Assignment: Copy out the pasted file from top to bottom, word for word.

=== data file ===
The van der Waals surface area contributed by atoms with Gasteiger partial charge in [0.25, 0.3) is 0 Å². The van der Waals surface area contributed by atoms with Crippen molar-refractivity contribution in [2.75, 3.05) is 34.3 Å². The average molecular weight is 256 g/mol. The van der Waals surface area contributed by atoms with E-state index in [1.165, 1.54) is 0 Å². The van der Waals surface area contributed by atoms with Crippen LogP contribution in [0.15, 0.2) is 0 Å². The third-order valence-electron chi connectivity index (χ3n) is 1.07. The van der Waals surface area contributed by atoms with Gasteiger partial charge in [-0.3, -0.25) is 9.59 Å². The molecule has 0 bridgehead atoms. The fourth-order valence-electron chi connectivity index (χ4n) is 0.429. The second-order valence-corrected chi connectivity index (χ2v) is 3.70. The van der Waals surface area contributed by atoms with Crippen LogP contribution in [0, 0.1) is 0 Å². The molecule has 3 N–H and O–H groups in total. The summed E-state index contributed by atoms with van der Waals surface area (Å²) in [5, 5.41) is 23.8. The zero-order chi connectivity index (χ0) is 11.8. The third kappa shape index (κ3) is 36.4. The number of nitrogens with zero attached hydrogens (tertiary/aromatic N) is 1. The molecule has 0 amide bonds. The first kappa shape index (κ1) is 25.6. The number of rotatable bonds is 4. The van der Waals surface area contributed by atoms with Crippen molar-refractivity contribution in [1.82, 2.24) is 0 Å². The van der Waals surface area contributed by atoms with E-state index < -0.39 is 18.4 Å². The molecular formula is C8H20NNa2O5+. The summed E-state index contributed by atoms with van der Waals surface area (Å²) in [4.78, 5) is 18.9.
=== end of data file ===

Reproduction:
The van der Waals surface area contributed by atoms with Gasteiger partial charge in [0.25, 0.3) is 0 Å². The van der Waals surface area contributed by atoms with Crippen molar-refractivity contribution in [2.75, 3.05) is 34.3 Å². The average molecular weight is 256 g/mol. The van der Waals surface area contributed by atoms with E-state index in [1.165, 1.54) is 0 Å². The van der Waals surface area contributed by atoms with Crippen LogP contribution in [0.15, 0.2) is 0 Å². The third-order valence-electron chi connectivity index (χ3n) is 1.07. The van der Waals surface area contributed by atoms with Gasteiger partial charge in [-0.3, -0.25) is 9.59 Å². The molecule has 0 bridgehead atoms. The fourth-order valence-electron chi connectivity index (χ4n) is 0.429. The second-order valence-corrected chi connectivity index (χ2v) is 3.70. The van der Waals surface area contributed by atoms with Crippen LogP contribution in [0, 0.1) is 0 Å². The molecule has 3 N–H and O–H groups in total. The summed E-state index contributed by atoms with van der Waals surface area (Å²) in [5, 5.41) is 23.8. The zero-order chi connectivity index (χ0) is 11.8. The third kappa shape index (κ3) is 36.4. The number of nitrogens with zero attached hydrogens (tertiary/aromatic N) is 1. The molecule has 0 amide bonds. The first kappa shape index (κ1) is 25.6. The number of rotatable bonds is 4. The van der Waals surface area contributed by atoms with Crippen molar-refractivity contribution in [1.82, 2.24) is 0 Å². The van der Waals surface area contributed by atoms with E-state index < -0.39 is 18.4 Å². The molecular formula is C8H20NNa2O5+. The summed E-state index contributed by atoms with van der Waals surface area (Å²) in [4.78, 5) is 18.9.